Pr. Yonglong Lu, professor at the Chinese Academy of Sciences was invited at the debate on the 4th Workshop of monday about “The Rise of the Bio-economy: Chinese and European approaches”. His remarks were quite assertive – “China is not suitable for sustainibility criteria? I don’t think so”-or- “In fact, China is the first country to publish his national agenda 21”. And I was curious to know more about his point of view, so after the session, I interviewed him.
On the very first session, the high level of the keynotes quickly engaged me. Dr J. Potocnik European, European Comissioner of the Environment, emphasized the fact that innovation is not just about technology but also about our behaviour. I agree: first in the minds of every entrepreneur should be achieving growth that enforces intelligent thinking. This sentence strucked me and reminded me οn my encounter with Günter Pauli at the HUB Madrid, where he was presenting his last book : the “blue economy”. The blue economy is best illustrated by an example from Günter Pauli: when you drink a cup of coffee, you are only consuming 0.01% of all the product’s supply chain.
Maybe you have asked yourself: “Who are those Student Reporters?” So here is a very short video describing what we do and motivations for this project here in Davos – we hope you like it! We will also make interviews during the next couple of days, so you can keep up to date by visiting our Youtube Channel or following us on Twitter.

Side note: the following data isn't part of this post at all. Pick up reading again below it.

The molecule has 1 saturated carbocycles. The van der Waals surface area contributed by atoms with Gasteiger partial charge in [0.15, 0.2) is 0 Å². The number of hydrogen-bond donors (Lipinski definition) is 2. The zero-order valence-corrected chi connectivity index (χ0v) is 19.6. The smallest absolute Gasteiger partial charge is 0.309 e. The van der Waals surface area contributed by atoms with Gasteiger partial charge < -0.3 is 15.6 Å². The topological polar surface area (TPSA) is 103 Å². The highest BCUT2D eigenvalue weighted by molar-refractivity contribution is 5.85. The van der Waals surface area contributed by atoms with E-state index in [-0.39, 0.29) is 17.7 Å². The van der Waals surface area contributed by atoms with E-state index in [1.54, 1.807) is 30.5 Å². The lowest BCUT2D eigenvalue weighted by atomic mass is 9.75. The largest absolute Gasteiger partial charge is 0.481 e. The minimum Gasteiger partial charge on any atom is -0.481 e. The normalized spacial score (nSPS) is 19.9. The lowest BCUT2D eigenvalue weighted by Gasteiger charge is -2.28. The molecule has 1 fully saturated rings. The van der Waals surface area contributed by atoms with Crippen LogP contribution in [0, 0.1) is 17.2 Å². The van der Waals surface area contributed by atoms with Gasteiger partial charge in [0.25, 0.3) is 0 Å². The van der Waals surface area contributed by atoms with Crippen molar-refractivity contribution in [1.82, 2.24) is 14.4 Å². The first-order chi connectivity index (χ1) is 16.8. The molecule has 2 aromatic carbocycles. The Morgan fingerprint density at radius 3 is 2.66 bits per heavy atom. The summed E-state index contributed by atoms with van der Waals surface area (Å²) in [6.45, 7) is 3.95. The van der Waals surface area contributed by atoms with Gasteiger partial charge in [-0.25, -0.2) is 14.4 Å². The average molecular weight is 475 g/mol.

“Should we limit the use of ressources?” Mark Swilling will reflect on this during the first plenary session, basing his presentation on “Africa’s Development Challenges in a Resource Constrained World”. However, he also had declared “The key, it’s the innovation” during his collaboration on the United Nations Environment Program; as he trusts in mankind’s capacity to invent new sustainable technologies. He also pointed out the challenge of urbanisation which offers pooling services and scale economy. He emphasizes a paradox about urban zones : they use more resources but they also have a bigger potential for innovation. Currently, Mark Swilling is professor at the School of Public Leadership, University of Stellenbosch.